In merger after merger, members are misinformed, or not informed of the consequences of their vote. NCUA continues to approve rhetorical statements of good intentions in the required Member Notice with significant omissions of material facts, as a sufficient basis for member-owners to vote on their charter’s future.

One example: in  2021 members lost their voting rights for the board or approving  other corporate actions such as merger, when combing with a specific state charter and giving up their federal voting options.  There was no mention of this change in the merger material.

The Only Constraint

The only check and balance on NCUA’s actions or inactions is at the board level.   If individual board members do not raise the question of proper authority or about acts of omission, there is no accountability at the agency.

When Board member Mark McWatters, a lawyer, twice presented his legal analysis opposing  the agency’s risk based capital proposals as not authorized by statue, his reasoning was “overruled” twice by a simple board vote, 2 to 1.

Democracy is hard work.  The processes sustaining it are fragile.  Personal ambition and ideological views can override traditional norms of transparency, accountability and even term limits.

The motivations for the transition in 1977 of NCUA from a single Administrator to a three-person board was due to credit union concerns over the power of one person to determine the future of credit unions. Especially one who had a prior career as a Marine general.

The Supreme Court may limit the Chevron precedent and the unchecked administrative power of government agencies. In the interim this means the responsibility of individual board members is especially critical if some semblance of democratic accountability is to govern NCUA’s conduct.

A Person for the Ages

As long as there are credit unions,  persons of incredible talent, generosity and conviction will be drawn to leadership roles.  An example of this cooperative character is Marvel Eberhahn of Community Credit Union, New Rockford, North Dakota.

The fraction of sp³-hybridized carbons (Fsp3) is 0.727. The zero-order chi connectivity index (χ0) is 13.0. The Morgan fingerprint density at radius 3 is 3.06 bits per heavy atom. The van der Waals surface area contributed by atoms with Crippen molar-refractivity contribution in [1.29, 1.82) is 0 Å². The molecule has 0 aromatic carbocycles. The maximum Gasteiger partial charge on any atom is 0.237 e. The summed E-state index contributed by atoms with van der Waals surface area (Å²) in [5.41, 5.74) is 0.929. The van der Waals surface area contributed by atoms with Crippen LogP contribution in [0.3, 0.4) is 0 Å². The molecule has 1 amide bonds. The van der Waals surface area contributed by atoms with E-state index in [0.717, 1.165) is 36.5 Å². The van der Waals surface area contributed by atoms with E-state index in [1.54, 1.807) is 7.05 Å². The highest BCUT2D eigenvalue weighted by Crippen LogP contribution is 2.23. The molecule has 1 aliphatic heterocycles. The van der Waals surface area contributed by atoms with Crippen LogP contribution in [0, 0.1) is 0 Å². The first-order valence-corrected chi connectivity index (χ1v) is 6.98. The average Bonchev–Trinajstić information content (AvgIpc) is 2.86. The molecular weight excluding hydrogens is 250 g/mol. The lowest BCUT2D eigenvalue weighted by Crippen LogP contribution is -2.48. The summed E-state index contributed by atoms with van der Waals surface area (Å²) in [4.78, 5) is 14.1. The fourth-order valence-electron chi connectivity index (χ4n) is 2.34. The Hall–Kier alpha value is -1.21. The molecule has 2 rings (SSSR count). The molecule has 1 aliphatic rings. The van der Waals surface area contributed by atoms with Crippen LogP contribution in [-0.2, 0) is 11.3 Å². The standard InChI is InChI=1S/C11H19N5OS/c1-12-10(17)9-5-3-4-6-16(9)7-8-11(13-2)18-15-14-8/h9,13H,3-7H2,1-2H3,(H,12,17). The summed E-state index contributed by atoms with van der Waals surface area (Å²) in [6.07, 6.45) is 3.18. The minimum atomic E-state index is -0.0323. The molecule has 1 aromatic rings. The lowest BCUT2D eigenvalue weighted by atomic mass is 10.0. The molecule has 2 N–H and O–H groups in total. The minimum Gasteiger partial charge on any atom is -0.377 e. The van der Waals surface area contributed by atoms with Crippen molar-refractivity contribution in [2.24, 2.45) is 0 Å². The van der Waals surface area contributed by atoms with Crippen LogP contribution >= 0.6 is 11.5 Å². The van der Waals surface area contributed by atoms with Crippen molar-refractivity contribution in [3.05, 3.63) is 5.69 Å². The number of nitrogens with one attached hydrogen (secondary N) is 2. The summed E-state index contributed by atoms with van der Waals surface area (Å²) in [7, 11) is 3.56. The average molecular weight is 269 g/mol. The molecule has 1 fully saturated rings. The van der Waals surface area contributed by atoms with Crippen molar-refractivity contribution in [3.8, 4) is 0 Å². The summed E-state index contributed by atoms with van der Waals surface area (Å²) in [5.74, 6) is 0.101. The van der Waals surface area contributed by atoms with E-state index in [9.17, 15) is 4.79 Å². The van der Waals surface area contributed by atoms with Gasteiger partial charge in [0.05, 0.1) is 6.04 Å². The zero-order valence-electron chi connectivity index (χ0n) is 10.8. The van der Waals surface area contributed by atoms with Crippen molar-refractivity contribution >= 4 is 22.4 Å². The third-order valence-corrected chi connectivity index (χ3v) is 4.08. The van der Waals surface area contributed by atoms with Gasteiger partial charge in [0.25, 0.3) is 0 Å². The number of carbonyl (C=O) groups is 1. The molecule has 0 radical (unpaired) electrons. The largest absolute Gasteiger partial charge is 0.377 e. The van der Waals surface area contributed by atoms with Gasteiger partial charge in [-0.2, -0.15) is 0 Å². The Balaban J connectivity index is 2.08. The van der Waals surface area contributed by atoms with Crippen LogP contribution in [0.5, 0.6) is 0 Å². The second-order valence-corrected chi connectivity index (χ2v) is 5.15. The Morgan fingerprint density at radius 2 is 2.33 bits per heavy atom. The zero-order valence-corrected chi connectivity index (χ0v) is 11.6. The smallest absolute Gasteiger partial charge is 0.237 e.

At her retirement celebration in December 2016 CU Today wrote a profile of her six-decade career as CEO.

Accompanying the story was an 8-minute video that shows the North Dakota setting and an extended interview with Eberhahn.   The video captures her personality formed by the prairie farmland which the credit union served.    The words demonstrate her spirit, practicality and love of community.

Her performance expectation for the credit union was straightforward:  “If we can’t be different, why are we here.”

Watch the video.  It provides  examples for how she implemented this belief, from saving a WW II veteran from a bank’s equipment foreclosure to keeping farmland in the family.

When she left her CEO role, the credit union was $!66 million in assets, a 9,000% growth from the $18,000 when she assumed her role.  Today Community is $192 million with three branches serving almost 5,000 members.

Here is the CU Today story, used with permission:

NEW ROCKFORD, N.D.–For the first time in 65 years, Community Credit Union here is preparing for a new CEO.

But before that happens, a new video shares Marvel Ebenhahn’s extraordinary history in credit unions, of days when the “credit union” was a filing cabinet, of difficult times trying to hold the family farm together, of tough times in a tough place, and through it all, of becoming an indispensable part of a community and overseeing 9,000% growth.

Ebenhahn will be retiring effective Jan. 1, 2017, after more than six decades on the job. Barb Messner, who is currently the CU’s operations manager, will take over as the second president in the credit union’s history.

Ebenhahn, however, is not fully retiring, and will be staying on at the credit union in an advisory capacity while also working as a loan officer with a less demanding schedule, which will allow her to spend more time at her retirement home in Arizona, according to the Credit Union Association of the Dakotas.

Few people in credit unions have ever overseen the kind of asset growth that Ebenhahn has seen during her career. When Ebenhahn joined the credit union, which serves rural Eddy County, N.D., it had $18,000 in assets and 250 members. Today it has $165 million in assets and nearly 6,000 members.

Founded in 1942, what was once operated out of a filing cabinet in the corner of a farm cooperative store now has three branches. Ebenhahn joined the CU in 1952 when it was known as Eddy County FCU.

“Marvel has been a mentor and inspiration for many credit union leaders throughout the decades here in North Dakota,” stated Jeff Olson, president/CEO of the Credit Union Association of the Dakotas (CUAD), in a statement.  “Not only does she embody the cooperative spirit of putting members first, she really epitomizes our wonderful, traditional ‘small town’ rural values of faith, family, community, and hard work,” he continued.